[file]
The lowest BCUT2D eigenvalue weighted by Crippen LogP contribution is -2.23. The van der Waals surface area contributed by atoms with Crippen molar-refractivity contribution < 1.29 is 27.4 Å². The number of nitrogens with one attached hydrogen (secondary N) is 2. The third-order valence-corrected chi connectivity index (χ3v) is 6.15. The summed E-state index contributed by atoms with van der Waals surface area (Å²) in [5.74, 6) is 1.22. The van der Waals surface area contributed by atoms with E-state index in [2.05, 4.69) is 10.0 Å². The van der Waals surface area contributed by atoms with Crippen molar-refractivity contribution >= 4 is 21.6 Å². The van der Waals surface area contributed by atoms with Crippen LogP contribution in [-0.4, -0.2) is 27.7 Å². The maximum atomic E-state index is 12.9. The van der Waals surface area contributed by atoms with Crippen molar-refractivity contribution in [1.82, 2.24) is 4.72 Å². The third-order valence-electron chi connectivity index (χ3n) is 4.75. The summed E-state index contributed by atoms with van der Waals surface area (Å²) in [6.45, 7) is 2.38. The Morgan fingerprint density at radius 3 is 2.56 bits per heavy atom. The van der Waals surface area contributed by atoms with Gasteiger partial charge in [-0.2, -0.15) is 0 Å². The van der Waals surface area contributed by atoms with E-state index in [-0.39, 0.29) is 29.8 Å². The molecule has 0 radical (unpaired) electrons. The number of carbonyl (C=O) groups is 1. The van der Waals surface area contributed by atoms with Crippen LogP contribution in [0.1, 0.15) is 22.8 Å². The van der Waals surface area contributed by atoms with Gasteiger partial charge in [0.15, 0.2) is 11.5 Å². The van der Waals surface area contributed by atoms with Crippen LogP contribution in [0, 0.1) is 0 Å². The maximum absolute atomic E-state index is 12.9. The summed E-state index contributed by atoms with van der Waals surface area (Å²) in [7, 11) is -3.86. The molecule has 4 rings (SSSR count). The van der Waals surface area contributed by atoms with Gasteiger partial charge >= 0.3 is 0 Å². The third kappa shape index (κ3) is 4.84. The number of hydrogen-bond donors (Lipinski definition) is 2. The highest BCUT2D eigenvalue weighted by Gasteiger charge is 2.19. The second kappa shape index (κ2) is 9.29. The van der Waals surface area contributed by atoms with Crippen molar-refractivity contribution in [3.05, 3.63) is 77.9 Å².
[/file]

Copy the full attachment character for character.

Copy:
The lowest BCUT2D eigenvalue weighted by Crippen LogP contribution is -2.23. The van der Waals surface area contributed by atoms with Crippen molar-refractivity contribution < 1.29 is 27.4 Å². The number of nitrogens with one attached hydrogen (secondary N) is 2. The third-order valence-corrected chi connectivity index (χ3v) is 6.15. The summed E-state index contributed by atoms with van der Waals surface area (Å²) in [5.74, 6) is 1.22. The van der Waals surface area contributed by atoms with E-state index in [2.05, 4.69) is 10.0 Å². The van der Waals surface area contributed by atoms with Crippen molar-refractivity contribution >= 4 is 21.6 Å². The van der Waals surface area contributed by atoms with Crippen LogP contribution in [-0.4, -0.2) is 27.7 Å². The maximum atomic E-state index is 12.9. The van der Waals surface area contributed by atoms with Crippen molar-refractivity contribution in [1.82, 2.24) is 4.72 Å². The third-order valence-electron chi connectivity index (χ3n) is 4.75. The summed E-state index contributed by atoms with van der Waals surface area (Å²) in [6.45, 7) is 2.38. The Morgan fingerprint density at radius 3 is 2.56 bits per heavy atom. The van der Waals surface area contributed by atoms with Gasteiger partial charge in [-0.2, -0.15) is 0 Å². The van der Waals surface area contributed by atoms with E-state index in [-0.39, 0.29) is 29.8 Å². The molecule has 0 radical (unpaired) electrons. The number of carbonyl (C=O) groups is 1. The van der Waals surface area contributed by atoms with Crippen LogP contribution in [0.1, 0.15) is 22.8 Å². The van der Waals surface area contributed by atoms with Gasteiger partial charge in [0.15, 0.2) is 11.5 Å². The van der Waals surface area contributed by atoms with Crippen LogP contribution in [0, 0.1) is 0 Å². The maximum absolute atomic E-state index is 12.9. The summed E-state index contributed by atoms with van der Waals surface area (Å²) in [7, 11) is -3.86. The molecule has 4 rings (SSSR count). The van der Waals surface area contributed by atoms with Gasteiger partial charge >= 0.3 is 0 Å². The third kappa shape index (κ3) is 4.84. The number of hydrogen-bond donors (Lipinski definition) is 2. The highest BCUT2D eigenvalue weighted by Gasteiger charge is 2.19. The second kappa shape index (κ2) is 9.29. The van der Waals surface area contributed by atoms with Crippen molar-refractivity contribution in [3.05, 3.63) is 77.9 Å².